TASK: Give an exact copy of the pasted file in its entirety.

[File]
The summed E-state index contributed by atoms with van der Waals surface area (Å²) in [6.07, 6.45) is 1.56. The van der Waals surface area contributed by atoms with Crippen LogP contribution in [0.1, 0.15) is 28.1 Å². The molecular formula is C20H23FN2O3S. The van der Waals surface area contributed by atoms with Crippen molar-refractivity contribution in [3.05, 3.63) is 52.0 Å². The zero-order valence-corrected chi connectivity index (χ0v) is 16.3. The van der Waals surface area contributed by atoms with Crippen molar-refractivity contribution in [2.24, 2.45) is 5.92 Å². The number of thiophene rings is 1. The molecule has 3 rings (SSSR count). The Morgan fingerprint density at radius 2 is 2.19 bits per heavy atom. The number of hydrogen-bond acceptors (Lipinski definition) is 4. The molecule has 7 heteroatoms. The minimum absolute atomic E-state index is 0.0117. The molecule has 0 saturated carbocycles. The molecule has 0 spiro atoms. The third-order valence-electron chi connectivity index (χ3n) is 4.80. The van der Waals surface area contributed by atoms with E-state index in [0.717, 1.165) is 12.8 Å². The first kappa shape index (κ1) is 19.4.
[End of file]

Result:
The summed E-state index contributed by atoms with van der Waals surface area (Å²) in [6.07, 6.45) is 1.56. The van der Waals surface area contributed by atoms with Crippen LogP contribution in [0.1, 0.15) is 28.1 Å². The molecular formula is C20H23FN2O3S. The van der Waals surface area contributed by atoms with Crippen molar-refractivity contribution in [3.05, 3.63) is 52.0 Å². The zero-order valence-corrected chi connectivity index (χ0v) is 16.3. The van der Waals surface area contributed by atoms with Crippen molar-refractivity contribution in [2.24, 2.45) is 5.92 Å². The number of thiophene rings is 1. The molecule has 3 rings (SSSR count). The Morgan fingerprint density at radius 2 is 2.19 bits per heavy atom. The number of hydrogen-bond acceptors (Lipinski definition) is 4. The molecule has 7 heteroatoms. The minimum absolute atomic E-state index is 0.0117. The molecule has 0 saturated carbocycles. The molecule has 0 spiro atoms. The third-order valence-electron chi connectivity index (χ3n) is 4.80. The van der Waals surface area contributed by atoms with E-state index in [0.717, 1.165) is 12.8 Å². The first kappa shape index (κ1) is 19.4.